For too long we have had to labour under trade rules that did not allow for the foundations of the Commonwealth to be explored. Now is the time to seize the opportunities and to enjoy the benefits of the ties to our Queen and her aims, which we all hold dear in this place and further afield.
I will conclude, as I am conscious that I got an extra minute for taking an intervention. One Commonwealth charter principle is that
“international peace and security, sustainable economic growth and development and the rule of law are essential to the progress and prosperity of all.”
Let us enhance our links, so that we pay more than mere lip service to that charter principle. Let us start the planning right now.
It is a pleasure to serve under your chairmanship, as always, Mr Davies. I commend my hon. Friend Jake Berry on securing this important debate. To the extent that it is relevant, I declare that I am co-chairman of the Conservative Friends of India group.
Our existing trade with the Commonwealth is not insignificant. In 2015, our exports to the Commonwealth totalled £47.4 billion, and our imports from the Commonwealth totalled £45.5 billion. The Commonwealth is comprised of 53 member states, representing a quarter of the world’s landmass and 2.2 billion people. Some 60% of the Commonwealth’s population is under the age of 30. There can be no doubt about the massive opportunities that lie ahead for our country. Forecasts by PwC suggest that India will be the world’s third largest economy in 2030, behind China and the USA. That is hardly surprising—according to the most recent United Nations global population estimates in 2015, people aged under 35 comprised 64% of the population of India.
Some say we should concentrate on only a handful of Commonwealth countries. UK trade is heavily focused on a small number of countries. For example, in 2015, Australia, Canada, India, Singapore and South Africa accounted for 70% of UK exports to Commonwealth countries and 65% of UK imports from the Commonwealth countries. It is important to remember that, as members of the European Union, we did not simply concentrate our efforts on Germany, France and Italy, but also made efforts with the smaller nations. Likewise, it is important that we do not just concentrate on the larger nations of the Commonwealth, big though they may be.
Will my hon. Friend consider that America could be invited to join the Commonwealth, thereby allowing for a trade deal to be done much more simply, as with other Commonwealth countries?
My hon. Friend makes a valid point, but I hope he will appreciate that it is not for us to invite countries to join the Commonwealth.
We are equal partners, and it is important to remember that, in the Commonwealth, we should not pick favourites. We should give the smaller nations equal treatment, particularly given that our aim is to increase trade. There is the potential to increase trade with those smaller countries, too. I will not abuse the extra minute I have received by virtue of that intervention and will make hasty progress.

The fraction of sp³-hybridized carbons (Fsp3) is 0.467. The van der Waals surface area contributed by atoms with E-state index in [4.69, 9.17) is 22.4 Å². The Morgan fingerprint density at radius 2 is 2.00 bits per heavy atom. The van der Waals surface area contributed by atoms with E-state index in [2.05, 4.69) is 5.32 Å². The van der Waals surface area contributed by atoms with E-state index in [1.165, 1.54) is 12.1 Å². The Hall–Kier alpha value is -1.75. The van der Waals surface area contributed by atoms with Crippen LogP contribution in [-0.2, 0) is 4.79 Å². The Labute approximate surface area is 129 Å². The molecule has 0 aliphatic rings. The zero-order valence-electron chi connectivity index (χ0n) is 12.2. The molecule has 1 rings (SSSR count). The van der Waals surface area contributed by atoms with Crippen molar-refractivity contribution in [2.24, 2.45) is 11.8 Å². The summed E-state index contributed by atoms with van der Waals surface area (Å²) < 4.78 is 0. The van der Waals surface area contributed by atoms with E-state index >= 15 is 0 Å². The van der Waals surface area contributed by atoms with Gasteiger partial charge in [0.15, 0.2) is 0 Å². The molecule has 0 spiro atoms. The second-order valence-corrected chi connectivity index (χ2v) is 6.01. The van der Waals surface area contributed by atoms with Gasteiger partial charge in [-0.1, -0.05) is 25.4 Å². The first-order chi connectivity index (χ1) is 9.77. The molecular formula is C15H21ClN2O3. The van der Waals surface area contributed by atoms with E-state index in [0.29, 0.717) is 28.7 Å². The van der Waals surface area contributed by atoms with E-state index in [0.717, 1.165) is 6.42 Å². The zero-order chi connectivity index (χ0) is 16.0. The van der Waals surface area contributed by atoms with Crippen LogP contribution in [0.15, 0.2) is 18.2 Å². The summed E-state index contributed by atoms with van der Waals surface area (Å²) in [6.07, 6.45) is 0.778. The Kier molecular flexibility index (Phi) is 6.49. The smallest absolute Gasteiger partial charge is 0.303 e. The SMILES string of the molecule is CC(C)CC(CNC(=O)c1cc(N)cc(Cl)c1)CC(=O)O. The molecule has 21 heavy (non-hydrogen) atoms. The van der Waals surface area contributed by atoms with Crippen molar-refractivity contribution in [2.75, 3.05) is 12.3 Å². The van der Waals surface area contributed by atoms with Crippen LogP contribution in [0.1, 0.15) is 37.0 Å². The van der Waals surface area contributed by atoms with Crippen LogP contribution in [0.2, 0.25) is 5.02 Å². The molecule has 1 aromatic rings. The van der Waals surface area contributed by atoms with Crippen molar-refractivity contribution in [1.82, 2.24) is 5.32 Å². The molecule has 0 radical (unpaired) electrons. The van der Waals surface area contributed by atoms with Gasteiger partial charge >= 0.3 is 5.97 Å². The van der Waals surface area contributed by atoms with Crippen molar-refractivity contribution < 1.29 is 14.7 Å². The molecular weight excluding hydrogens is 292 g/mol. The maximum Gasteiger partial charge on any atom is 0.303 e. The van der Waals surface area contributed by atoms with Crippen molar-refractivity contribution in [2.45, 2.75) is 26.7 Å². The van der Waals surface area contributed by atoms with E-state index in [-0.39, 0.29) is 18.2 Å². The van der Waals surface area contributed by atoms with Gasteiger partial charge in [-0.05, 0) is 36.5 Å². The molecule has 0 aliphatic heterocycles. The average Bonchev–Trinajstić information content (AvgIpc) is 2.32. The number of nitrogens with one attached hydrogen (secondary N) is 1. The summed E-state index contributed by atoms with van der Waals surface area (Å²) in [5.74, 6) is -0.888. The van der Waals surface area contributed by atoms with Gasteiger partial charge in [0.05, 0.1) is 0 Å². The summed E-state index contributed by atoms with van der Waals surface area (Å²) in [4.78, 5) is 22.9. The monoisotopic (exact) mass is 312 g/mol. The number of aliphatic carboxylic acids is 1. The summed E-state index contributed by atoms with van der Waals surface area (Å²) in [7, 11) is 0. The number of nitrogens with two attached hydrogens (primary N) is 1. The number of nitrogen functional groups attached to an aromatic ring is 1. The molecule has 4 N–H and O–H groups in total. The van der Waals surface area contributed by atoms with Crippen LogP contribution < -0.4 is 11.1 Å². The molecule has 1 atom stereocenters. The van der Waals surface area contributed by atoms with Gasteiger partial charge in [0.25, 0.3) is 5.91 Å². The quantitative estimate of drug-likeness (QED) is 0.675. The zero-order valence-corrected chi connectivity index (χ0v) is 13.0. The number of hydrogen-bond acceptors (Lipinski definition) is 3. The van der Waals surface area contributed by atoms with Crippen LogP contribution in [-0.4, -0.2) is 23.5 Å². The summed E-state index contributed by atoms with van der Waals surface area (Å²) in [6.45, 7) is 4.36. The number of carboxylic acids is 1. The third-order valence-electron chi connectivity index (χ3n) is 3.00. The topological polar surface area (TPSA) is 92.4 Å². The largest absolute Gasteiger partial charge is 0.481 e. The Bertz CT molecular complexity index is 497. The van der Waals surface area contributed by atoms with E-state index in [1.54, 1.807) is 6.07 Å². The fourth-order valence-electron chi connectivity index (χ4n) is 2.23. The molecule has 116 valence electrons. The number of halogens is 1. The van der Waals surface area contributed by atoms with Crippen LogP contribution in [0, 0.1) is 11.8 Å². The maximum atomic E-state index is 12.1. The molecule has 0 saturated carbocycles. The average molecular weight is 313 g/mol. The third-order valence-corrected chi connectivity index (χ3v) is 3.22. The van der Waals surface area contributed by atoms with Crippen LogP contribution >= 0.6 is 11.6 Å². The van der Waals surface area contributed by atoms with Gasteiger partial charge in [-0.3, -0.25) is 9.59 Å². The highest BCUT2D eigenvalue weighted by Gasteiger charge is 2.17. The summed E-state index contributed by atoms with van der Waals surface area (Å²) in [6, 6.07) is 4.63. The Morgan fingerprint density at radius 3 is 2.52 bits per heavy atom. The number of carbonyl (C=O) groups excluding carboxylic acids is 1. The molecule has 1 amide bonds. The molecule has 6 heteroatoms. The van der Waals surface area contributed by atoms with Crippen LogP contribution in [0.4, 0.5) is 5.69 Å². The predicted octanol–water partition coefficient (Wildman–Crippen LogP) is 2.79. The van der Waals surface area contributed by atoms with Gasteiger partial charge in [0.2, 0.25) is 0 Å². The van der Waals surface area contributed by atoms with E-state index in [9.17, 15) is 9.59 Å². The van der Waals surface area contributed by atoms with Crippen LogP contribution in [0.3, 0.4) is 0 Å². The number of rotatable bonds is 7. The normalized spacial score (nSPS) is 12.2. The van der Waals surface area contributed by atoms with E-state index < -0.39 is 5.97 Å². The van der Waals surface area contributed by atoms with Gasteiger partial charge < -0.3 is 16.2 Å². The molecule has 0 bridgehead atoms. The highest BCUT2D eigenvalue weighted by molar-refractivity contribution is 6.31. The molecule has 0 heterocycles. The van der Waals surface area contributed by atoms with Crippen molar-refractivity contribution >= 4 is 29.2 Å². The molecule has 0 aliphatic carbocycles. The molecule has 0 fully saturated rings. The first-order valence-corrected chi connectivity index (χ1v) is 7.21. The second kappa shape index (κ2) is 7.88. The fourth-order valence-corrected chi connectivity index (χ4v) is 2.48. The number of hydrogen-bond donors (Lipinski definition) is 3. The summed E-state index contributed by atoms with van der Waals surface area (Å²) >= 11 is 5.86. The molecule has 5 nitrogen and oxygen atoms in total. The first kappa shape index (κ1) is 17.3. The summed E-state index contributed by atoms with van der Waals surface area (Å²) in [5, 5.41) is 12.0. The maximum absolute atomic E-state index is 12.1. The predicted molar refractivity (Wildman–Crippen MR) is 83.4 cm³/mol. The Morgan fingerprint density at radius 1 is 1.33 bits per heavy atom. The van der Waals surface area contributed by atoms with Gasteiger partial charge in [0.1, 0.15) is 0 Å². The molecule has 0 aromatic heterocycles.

Britain remains a popular destination for Commonwealth citizens, both for business and non-business purposes. It is right and proper that the Government take seriously the suggestion of my hon. Friend the Member for Rossendale and Darwen on making things easier at our airports. It would send a powerful message to the rest of our Commonwealth partners. Next month’s Trade Ministers meeting seems an appropriate place. I hope the Minister will not say that it is logistically not possible because we are only days away from the meeting. It is perfectly feasible to make the announcement at the Ministers meeting and say it will take effect in three months, six months or whenever we have gone through the logistical procedures.
The Prime Minister has said that we want to build a
“truly global Britain… one of the firmest advocates for free trade anywhere in the world.”
At the Commonwealth Trade Ministers meeting next month, we have the perfect opportunity to make a powerful statement to our Commonwealth partners by doing just that.
It is a pleasure to serve under your chairship, Mr Davies. I congratulate Jake Berry. It is good to see so many of his colleagues here after his shameless promotion of the debate yesterday in Foreign and Commonwealth Office questions. I also welcome the many Government Members who want to promote trade with Commonwealth countries, the overwhelming majority of which have become independent from the UK.
On an unrelated note, Scotland is a proud trading nation. Supporting Scottish business to export and attract direct foreign investment is good for Scottish business, for our economy and most importantly for the people of Scotland. Three out of Scotland’s top 20 export destinations in 2015 were Commonwealth nations: Australia in 15th place, Singapore in 16th and Canada in 18th. Scottish Development International has eight offices in multiple locations around the Commonwealth to assist companies looking for opportunities in Scotland. SDI’s support has helped businesses settle and invest in Scotland. For example, around 50 Canadian companies located in Scotland support more than 5,000 Scottish jobs, and Indian companies have made investments of around £700 million in the past five years, providing around 2,500 Scottish jobs.
Scotland’s international exports were worth £28.7 billion in 2015, excluding oil and gas, which represents a 17.3% increase from 2010. Under the SNP Scottish Government from 2007 to 2015, the value of international exports has increased by nearly 40% from £20.4 billion to £28.7 billion.